The conversion of natural lands into human-dominated landscapes, through for instance urban sprawl or agriculture expansion, is a major component of global environmental change. These human-induced transformations of environments can have impacts for example on biodiversity, climate and land surface feedbacks, and soil and landscape degradation. Alongside these changes, land cover modifications also alter ecosystem services. Assessing the processes of land use and land cover (LULC) changes and possible future scenarios is of paramount importance if we are to embed sustainability in development strategies, ecosystem management, and land use planning, particularly for developing countries where rates of LULC changes are highest.

To quantify and understand the complexity of changes and subtle modifications in LULC, an accurate account of past LULC conditions and recent changes over a multidecadal time scale has an important added value. Indeed, the documentation of long-term trajectories of LULC change can yield important new insights because of the

  • importance of some of the drivers of LULC change, such as demographic growth and rural-urban migration, only becomes apparent over sufficiently long time spans, and
  • the relative importance of drivers of LULC change changes significantly over such timescales.

However, sufficiently long, multidecadal records of LULC changes are almost inexistent for the least developed areas of the globe. This important lack is not easy to fill: global and regional LULC assessments derived from the first satellite data from the 70s and 80s offer a spatial resolution that is often too coarse for this purpose and the very high-resolution satellite data became available only at the end of the 90s at best. The use of historical black and white aerial photographs offers the possibility of studying a longer time frame. Such photos show excellent spatial details that make them appropriate for studying, for instance, topics as different as forest transition, landslide dynamics, soil erosion and urban sprawl.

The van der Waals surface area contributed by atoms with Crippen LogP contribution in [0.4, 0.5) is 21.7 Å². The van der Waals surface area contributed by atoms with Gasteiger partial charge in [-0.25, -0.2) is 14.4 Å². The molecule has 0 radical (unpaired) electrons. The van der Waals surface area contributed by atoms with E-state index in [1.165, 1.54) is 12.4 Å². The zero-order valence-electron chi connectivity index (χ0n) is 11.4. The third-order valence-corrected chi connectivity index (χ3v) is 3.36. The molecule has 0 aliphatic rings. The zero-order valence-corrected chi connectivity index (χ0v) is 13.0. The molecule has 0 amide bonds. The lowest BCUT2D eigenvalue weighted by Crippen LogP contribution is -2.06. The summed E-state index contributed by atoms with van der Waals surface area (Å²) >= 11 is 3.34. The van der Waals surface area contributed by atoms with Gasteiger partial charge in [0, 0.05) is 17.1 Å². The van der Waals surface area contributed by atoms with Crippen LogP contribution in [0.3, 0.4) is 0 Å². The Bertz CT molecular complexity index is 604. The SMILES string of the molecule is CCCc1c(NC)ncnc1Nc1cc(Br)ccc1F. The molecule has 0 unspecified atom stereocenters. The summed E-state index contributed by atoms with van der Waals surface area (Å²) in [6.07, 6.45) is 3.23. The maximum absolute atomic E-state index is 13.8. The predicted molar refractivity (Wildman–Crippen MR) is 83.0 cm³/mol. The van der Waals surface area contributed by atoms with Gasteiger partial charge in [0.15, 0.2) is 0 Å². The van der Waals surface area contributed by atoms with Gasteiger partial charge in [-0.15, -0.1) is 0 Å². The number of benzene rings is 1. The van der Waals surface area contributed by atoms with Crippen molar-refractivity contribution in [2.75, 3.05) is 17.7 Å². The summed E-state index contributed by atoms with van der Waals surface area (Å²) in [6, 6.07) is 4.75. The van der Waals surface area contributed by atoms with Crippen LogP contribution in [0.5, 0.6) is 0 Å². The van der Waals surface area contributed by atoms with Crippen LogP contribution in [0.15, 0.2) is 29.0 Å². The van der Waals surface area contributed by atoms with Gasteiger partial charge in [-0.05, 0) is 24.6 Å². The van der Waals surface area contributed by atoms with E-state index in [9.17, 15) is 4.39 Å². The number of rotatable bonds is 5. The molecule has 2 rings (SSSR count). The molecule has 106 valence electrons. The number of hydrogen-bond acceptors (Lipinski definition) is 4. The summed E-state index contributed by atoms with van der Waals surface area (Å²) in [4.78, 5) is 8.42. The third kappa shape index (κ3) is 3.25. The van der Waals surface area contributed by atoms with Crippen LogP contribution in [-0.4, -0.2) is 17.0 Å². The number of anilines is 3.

The general objective of the PAStECA project is to evidence the importance and the added value of archive documents in studies addressing present-day issues in areas lacking baseline studies. In the present case, aerial photographs and archives from RMCA will support present-day environmental change studies in target tropical environments of Central Africa. The focus of the environmental topics relies on the spatio-temporal dynamics of LULC changes. The project deals with land occupation and demography, land degradation, slope processes and geohazards issues.

  • The first specific objective is to produce geolocalised digital products of the historical photographs and archives that can be used for LULC studies in general.
  • The second specific objective of this project is to explore the causes, impacts, scales, and trends of the LULC and its changes in the context of environmental degradation with the help of these digital products.
  • The third specific objective is dedicated to improving the accessibility of digital products related to historical photographs, archives and LULC changes available for both the international scientific community and the public at large to foster their exploitation.


Bukavu in 1959